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Ch. 10 Educational Administration and Leadership in American Schools - Dr. William Allan Kritsonis
Ch. 10 Educational Administration and Leadership in American Schools - Dr. William Allan Kritsonis
Ch. 10 Educational Administration and Leadership in American Schools - Dr. William Allan Kritsonis
Ch. 10 Educational Administration and Leadership in American Schools - Dr. William Allan Kritsonis
Ch. 10 Educational Administration and Leadership in American Schools - Dr. William Allan Kritsonis
Ch. 10 Educational Administration and Leadership in American Schools - Dr. William Allan Kritsonis
Ch. 10 Educational Administration and Leadership in American Schools - Dr. William Allan Kritsonis
Ch. 10 Educational Administration and Leadership in American Schools - Dr. William Allan Kritsonis
Ch. 10 Educational Administration and Leadership in American Schools - Dr. William Allan Kritsonis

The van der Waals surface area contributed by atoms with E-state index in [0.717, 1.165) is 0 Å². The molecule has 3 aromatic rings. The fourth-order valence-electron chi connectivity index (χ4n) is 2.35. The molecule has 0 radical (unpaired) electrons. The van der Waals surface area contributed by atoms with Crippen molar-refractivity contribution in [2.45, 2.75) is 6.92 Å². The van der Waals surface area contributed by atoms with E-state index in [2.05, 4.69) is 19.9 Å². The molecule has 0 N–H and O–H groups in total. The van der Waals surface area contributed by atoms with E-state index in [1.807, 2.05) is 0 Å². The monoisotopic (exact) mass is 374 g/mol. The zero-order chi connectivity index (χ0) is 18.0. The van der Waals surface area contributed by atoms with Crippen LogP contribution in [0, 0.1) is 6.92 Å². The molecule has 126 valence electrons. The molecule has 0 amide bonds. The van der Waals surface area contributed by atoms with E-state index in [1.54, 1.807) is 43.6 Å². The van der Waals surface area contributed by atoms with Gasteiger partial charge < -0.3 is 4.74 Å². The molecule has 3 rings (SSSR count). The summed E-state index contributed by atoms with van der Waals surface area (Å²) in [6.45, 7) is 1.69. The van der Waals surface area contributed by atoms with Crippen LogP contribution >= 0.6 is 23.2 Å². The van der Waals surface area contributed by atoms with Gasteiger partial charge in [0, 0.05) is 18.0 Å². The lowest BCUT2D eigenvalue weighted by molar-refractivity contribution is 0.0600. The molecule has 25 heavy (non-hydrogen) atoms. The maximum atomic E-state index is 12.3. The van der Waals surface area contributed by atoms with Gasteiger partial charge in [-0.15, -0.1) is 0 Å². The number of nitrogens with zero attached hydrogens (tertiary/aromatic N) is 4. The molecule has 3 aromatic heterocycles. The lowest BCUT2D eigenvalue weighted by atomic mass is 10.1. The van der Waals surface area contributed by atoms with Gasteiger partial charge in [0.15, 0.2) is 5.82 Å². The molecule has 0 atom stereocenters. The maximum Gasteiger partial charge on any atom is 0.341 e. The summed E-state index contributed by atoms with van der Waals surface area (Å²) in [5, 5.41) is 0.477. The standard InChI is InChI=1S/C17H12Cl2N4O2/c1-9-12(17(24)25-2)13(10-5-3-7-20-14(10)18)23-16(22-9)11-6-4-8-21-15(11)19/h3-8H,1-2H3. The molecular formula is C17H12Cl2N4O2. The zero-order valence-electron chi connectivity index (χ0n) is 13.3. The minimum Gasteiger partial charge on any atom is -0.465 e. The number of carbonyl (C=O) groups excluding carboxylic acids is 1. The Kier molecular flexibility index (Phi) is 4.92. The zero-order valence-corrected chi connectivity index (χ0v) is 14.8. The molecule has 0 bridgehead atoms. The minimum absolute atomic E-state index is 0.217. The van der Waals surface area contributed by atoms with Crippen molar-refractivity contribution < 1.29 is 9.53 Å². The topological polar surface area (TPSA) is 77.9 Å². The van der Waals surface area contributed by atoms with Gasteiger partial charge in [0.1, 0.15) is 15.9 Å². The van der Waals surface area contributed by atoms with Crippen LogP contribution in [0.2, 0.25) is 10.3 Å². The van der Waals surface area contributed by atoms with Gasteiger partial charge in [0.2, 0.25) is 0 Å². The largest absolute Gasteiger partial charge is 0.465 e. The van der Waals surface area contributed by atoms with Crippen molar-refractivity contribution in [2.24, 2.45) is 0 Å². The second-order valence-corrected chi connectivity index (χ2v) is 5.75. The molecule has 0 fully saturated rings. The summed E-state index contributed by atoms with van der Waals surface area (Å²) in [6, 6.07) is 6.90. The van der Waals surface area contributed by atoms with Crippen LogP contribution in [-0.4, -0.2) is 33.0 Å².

Ch. 10 Educational Administration and Leadership in American Schools - Dr. William Allan Kritsonis
Ch. 10 Educational Administration and Leadership in American Schools - Dr. William Allan Kritsonis
Ch. 10 Educational Administration and Leadership in American Schools - Dr. William Allan Kritsonis
Ch. 10 Educational Administration and Leadership in American Schools - Dr. William Allan Kritsonis
Ch. 10 Educational Administration and Leadership in American Schools - Dr. William Allan Kritsonis
Ch. 10 Educational Administration and Leadership in American Schools - Dr. William Allan Kritsonis
Ch. 10 Educational Administration and Leadership in American Schools - Dr. William Allan Kritsonis